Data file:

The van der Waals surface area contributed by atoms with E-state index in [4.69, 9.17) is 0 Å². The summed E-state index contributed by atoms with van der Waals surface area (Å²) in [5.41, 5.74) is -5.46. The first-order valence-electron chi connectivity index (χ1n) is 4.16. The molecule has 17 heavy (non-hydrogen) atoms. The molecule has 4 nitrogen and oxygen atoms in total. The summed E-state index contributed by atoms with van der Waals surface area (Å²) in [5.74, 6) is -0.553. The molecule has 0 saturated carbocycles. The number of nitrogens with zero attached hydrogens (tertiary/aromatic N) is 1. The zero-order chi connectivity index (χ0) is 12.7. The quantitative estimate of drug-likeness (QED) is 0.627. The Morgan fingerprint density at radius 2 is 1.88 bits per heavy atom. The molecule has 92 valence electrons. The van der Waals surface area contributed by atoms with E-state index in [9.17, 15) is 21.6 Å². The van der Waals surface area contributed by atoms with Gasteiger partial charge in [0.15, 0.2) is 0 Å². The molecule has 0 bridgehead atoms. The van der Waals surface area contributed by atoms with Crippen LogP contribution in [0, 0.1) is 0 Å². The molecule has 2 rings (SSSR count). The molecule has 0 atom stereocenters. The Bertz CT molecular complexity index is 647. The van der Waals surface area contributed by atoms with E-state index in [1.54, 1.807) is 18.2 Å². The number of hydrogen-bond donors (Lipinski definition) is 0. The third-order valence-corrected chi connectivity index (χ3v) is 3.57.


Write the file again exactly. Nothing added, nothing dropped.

The van der Waals surface area contributed by atoms with E-state index in [4.69, 9.17) is 0 Å². The summed E-state index contributed by atoms with van der Waals surface area (Å²) in [5.41, 5.74) is -5.46. The first-order valence-electron chi connectivity index (χ1n) is 4.16. The molecule has 17 heavy (non-hydrogen) atoms. The molecule has 4 nitrogen and oxygen atoms in total. The summed E-state index contributed by atoms with van der Waals surface area (Å²) in [5.74, 6) is -0.553. The molecule has 0 saturated carbocycles. The number of nitrogens with zero attached hydrogens (tertiary/aromatic N) is 1. The zero-order chi connectivity index (χ0) is 12.7. The quantitative estimate of drug-likeness (QED) is 0.627. The Morgan fingerprint density at radius 2 is 1.88 bits per heavy atom. The molecule has 92 valence electrons. The van der Waals surface area contributed by atoms with E-state index in [9.17, 15) is 21.6 Å². The van der Waals surface area contributed by atoms with Gasteiger partial charge in [0.15, 0.2) is 0 Å². The molecule has 0 bridgehead atoms. The van der Waals surface area contributed by atoms with Crippen LogP contribution in [0, 0.1) is 0 Å². The molecule has 2 rings (SSSR count). The molecule has 0 atom stereocenters. The Bertz CT molecular complexity index is 647. The van der Waals surface area contributed by atoms with E-state index in [1.54, 1.807) is 18.2 Å². The number of hydrogen-bond donors (Lipinski definition) is 0. The third-order valence-corrected chi connectivity index (χ3v) is 3.57.